“East Carolina has gotten more for their money than any university has gotten in athletics,” he said, citing first-hand experience. “We can never forget our history and we better not slow up now, because we cannot afford to be left out.”

VanSant points to Pirate passion as the way to compensate for not having the amount of money that many other schools have.

“Look at what (Executive Director) Dennis (Young) has done over at the Pirate Club,” VanSant said. “He is a Pirate through-and-through. He was a tailback on my freshman team. He’s done a terrific job since he’s been there. He does it because he has the strong desire to take ECU to (the next level). We need people with that passion.”

VanSant is cautiously optimistic about the future for the Pirates, but he feels that the opportunity to make its next upward move is staring the school squarely in the face. What happens in the coming year, he says, is of utmost importance and must be handled properly.

“East Carolina is one step away from being a top echelon program and I hope we have people positioning us to make that next step,” VanSant said. “I will say this, there wouldn’t be a doubt in my mind if we still had (former chancellor) Leo Jenkins and that is no reflection on the new chancellor.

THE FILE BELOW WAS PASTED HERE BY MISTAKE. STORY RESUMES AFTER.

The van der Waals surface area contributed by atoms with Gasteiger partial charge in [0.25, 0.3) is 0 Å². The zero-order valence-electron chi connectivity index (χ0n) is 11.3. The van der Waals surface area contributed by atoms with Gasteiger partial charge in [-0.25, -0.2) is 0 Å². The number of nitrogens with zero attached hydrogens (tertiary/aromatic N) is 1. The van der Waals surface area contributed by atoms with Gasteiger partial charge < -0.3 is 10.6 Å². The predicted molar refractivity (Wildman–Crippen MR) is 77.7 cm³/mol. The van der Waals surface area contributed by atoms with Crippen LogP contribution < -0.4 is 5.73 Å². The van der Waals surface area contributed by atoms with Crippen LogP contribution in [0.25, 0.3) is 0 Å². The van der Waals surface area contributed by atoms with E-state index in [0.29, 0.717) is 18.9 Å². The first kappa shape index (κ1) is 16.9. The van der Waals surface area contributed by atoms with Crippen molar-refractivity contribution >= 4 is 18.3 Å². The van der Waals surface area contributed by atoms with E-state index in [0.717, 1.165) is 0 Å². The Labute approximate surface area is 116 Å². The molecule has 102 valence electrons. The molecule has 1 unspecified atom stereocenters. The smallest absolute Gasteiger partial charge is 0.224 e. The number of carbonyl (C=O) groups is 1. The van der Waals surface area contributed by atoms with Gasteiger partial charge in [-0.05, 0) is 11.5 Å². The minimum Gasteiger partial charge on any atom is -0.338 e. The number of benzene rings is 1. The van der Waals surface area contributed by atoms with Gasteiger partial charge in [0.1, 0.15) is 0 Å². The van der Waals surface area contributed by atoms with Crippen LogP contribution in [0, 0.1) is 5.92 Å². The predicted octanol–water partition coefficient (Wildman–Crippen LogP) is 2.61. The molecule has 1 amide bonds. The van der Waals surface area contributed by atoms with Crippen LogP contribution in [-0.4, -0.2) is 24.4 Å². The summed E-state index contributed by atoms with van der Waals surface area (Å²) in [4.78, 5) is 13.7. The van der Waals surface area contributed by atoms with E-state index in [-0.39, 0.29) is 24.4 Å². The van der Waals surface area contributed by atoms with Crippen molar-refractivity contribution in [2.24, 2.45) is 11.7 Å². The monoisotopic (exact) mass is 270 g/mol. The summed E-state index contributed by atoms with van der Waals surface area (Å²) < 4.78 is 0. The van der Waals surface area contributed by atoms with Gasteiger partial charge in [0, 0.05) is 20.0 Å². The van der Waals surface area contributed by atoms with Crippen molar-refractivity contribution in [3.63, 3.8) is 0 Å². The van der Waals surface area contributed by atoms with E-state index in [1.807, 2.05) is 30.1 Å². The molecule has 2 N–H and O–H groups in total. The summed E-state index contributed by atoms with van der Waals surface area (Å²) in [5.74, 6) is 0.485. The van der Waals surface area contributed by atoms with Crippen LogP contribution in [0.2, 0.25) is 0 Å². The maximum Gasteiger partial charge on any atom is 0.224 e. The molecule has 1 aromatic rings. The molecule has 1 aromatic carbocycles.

"Only time will tell. I do think that the new chancellor (William Muse) is probably a notch above most administrators in that he was a baseball player who played a little professional ball, which is a background that will allow him be more active in the development of athletics.”

On the field, VanSant thinks the coaching staff may be just what ECU needs to augment the looming administrative-level maneuvering with on-field success. But the honeymoon (for first-year head coach John Thompson and staff) will be short, VanSant warns, and that is a good thing.

“I think the newness brings an excitement and enthusiasm,” VanSant said. “How long it will last? Who knows? Expectation levels at East Carolina have risen, and the higher they rise, the more difficult they are to satisfy. We have talked about Leo (Jenkins), Clarence (Stasavich), Pat (Dye)… all of them.

"But more than any of their contributions, the credit and the (obligation) goes to the supporters and alumni. Our people have always risen to the occasion. In the 1980s with those 2-9 and 3-8 seasons, our people supported this program. It is because of them that this program has come a tremendously long way from the time I walked I as a player.”

VanSant knows that as long as the Pirate faithful stick to the modus operandi, the program will find a way to be included, whether by being welcomed in or by beating down the door.

“That chip on the shoulder may be a little overstated, but I hope it never changes,” VanSant said. “East Carolina was built on hard work. We can’t out-spend you, but we’ll always out-work you. I hope that never changes. We need that spirit now.”

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02/23/2007 02:05:43 PM